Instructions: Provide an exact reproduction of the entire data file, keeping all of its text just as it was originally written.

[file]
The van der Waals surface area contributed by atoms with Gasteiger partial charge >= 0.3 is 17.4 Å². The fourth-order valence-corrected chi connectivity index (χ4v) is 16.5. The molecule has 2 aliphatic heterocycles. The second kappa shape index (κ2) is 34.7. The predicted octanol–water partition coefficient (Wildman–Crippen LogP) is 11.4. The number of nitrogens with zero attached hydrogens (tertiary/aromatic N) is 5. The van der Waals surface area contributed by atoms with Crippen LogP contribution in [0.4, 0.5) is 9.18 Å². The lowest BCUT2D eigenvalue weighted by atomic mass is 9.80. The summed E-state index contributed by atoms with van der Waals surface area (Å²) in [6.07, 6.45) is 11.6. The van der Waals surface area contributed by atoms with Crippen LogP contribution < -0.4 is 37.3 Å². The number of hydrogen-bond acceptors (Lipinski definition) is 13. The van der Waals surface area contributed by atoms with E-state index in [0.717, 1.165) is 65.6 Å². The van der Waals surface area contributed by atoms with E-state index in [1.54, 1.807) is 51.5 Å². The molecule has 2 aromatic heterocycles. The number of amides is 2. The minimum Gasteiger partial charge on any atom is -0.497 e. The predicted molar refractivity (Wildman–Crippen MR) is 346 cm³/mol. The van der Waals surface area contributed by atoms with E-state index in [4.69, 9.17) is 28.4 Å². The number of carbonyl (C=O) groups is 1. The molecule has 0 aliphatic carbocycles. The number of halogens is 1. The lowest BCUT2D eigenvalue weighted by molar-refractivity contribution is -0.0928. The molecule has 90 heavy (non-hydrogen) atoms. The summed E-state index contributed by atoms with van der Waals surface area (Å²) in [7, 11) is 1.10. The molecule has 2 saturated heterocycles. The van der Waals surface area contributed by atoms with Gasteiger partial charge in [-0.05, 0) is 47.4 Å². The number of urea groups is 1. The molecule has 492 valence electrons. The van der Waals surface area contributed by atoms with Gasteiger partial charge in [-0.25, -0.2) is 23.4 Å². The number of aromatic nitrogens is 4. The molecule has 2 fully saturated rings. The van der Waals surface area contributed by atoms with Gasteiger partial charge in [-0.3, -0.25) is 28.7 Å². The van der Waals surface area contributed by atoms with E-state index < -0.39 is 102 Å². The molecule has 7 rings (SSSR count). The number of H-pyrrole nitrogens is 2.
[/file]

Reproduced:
The van der Waals surface area contributed by atoms with Gasteiger partial charge >= 0.3 is 17.4 Å². The fourth-order valence-corrected chi connectivity index (χ4v) is 16.5. The molecule has 2 aliphatic heterocycles. The second kappa shape index (κ2) is 34.7. The predicted octanol–water partition coefficient (Wildman–Crippen LogP) is 11.4. The number of nitrogens with zero attached hydrogens (tertiary/aromatic N) is 5. The van der Waals surface area contributed by atoms with Crippen LogP contribution in [0.4, 0.5) is 9.18 Å². The lowest BCUT2D eigenvalue weighted by atomic mass is 9.80. The summed E-state index contributed by atoms with van der Waals surface area (Å²) in [6.07, 6.45) is 11.6. The van der Waals surface area contributed by atoms with Crippen LogP contribution < -0.4 is 37.3 Å². The number of hydrogen-bond acceptors (Lipinski definition) is 13. The van der Waals surface area contributed by atoms with E-state index in [0.717, 1.165) is 65.6 Å². The van der Waals surface area contributed by atoms with E-state index in [1.54, 1.807) is 51.5 Å². The molecule has 2 aromatic heterocycles. The number of amides is 2. The minimum Gasteiger partial charge on any atom is -0.497 e. The predicted molar refractivity (Wildman–Crippen MR) is 346 cm³/mol. The van der Waals surface area contributed by atoms with E-state index in [4.69, 9.17) is 28.4 Å². The number of carbonyl (C=O) groups is 1. The molecule has 0 aliphatic carbocycles. The number of halogens is 1. The lowest BCUT2D eigenvalue weighted by molar-refractivity contribution is -0.0928. The molecule has 90 heavy (non-hydrogen) atoms. The summed E-state index contributed by atoms with van der Waals surface area (Å²) in [7, 11) is 1.10. The molecule has 2 saturated heterocycles. The van der Waals surface area contributed by atoms with Gasteiger partial charge in [-0.05, 0) is 47.4 Å². The number of urea groups is 1. The molecule has 492 valence electrons. The van der Waals surface area contributed by atoms with Gasteiger partial charge in [-0.25, -0.2) is 23.4 Å². The number of aromatic nitrogens is 4. The molecule has 2 fully saturated rings. The van der Waals surface area contributed by atoms with Gasteiger partial charge in [-0.3, -0.25) is 28.7 Å². The van der Waals surface area contributed by atoms with E-state index < -0.39 is 102 Å². The molecule has 7 rings (SSSR count). The number of H-pyrrole nitrogens is 2.